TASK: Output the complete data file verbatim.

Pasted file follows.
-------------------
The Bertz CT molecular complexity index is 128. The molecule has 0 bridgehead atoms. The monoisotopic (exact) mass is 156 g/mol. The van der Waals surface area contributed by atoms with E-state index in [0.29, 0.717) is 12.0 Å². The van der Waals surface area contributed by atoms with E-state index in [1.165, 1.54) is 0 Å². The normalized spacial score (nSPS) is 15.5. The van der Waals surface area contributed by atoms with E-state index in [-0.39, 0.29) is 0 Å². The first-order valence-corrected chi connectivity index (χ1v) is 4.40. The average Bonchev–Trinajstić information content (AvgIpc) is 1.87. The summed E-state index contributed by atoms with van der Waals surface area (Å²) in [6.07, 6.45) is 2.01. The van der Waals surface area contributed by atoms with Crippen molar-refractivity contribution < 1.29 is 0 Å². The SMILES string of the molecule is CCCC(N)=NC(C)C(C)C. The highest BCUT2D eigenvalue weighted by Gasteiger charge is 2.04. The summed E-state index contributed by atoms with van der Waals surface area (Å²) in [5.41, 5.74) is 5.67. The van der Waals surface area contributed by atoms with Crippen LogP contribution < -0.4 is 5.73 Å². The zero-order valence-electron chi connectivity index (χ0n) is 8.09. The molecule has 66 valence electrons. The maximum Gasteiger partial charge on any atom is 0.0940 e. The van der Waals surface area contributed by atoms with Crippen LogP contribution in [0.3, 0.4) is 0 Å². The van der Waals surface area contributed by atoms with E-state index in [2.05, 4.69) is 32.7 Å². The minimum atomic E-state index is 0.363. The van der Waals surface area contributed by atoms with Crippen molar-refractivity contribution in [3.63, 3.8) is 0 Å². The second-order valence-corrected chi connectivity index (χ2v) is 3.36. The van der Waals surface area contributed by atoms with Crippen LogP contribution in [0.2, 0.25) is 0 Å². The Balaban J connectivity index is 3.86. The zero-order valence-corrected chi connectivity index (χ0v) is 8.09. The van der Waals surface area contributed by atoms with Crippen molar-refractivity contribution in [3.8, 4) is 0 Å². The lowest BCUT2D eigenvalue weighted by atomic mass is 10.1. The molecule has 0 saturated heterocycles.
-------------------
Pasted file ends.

The Bertz CT molecular complexity index is 128. The molecule has 0 bridgehead atoms. The monoisotopic (exact) mass is 156 g/mol. The van der Waals surface area contributed by atoms with E-state index in [0.29, 0.717) is 12.0 Å². The van der Waals surface area contributed by atoms with E-state index in [1.165, 1.54) is 0 Å². The normalized spacial score (nSPS) is 15.5. The van der Waals surface area contributed by atoms with E-state index in [-0.39, 0.29) is 0 Å². The first-order valence-corrected chi connectivity index (χ1v) is 4.40. The average Bonchev–Trinajstić information content (AvgIpc) is 1.87. The summed E-state index contributed by atoms with van der Waals surface area (Å²) in [6.07, 6.45) is 2.01. The van der Waals surface area contributed by atoms with Crippen molar-refractivity contribution < 1.29 is 0 Å². The SMILES string of the molecule is CCCC(N)=NC(C)C(C)C. The highest BCUT2D eigenvalue weighted by Gasteiger charge is 2.04. The summed E-state index contributed by atoms with van der Waals surface area (Å²) in [5.41, 5.74) is 5.67. The van der Waals surface area contributed by atoms with Crippen LogP contribution < -0.4 is 5.73 Å². The zero-order valence-electron chi connectivity index (χ0n) is 8.09. The molecule has 66 valence electrons. The maximum Gasteiger partial charge on any atom is 0.0940 e. The van der Waals surface area contributed by atoms with Crippen LogP contribution in [0.3, 0.4) is 0 Å². The van der Waals surface area contributed by atoms with E-state index in [2.05, 4.69) is 32.7 Å². The minimum atomic E-state index is 0.363. The van der Waals surface area contributed by atoms with Crippen molar-refractivity contribution in [3.63, 3.8) is 0 Å². The second-order valence-corrected chi connectivity index (χ2v) is 3.36. The van der Waals surface area contributed by atoms with Crippen LogP contribution in [0.2, 0.25) is 0 Å². The Balaban J connectivity index is 3.86. The zero-order valence-corrected chi connectivity index (χ0v) is 8.09. The van der Waals surface area contributed by atoms with Crippen molar-refractivity contribution in [3.8, 4) is 0 Å². The lowest BCUT2D eigenvalue weighted by atomic mass is 10.1. The molecule has 0 saturated heterocycles.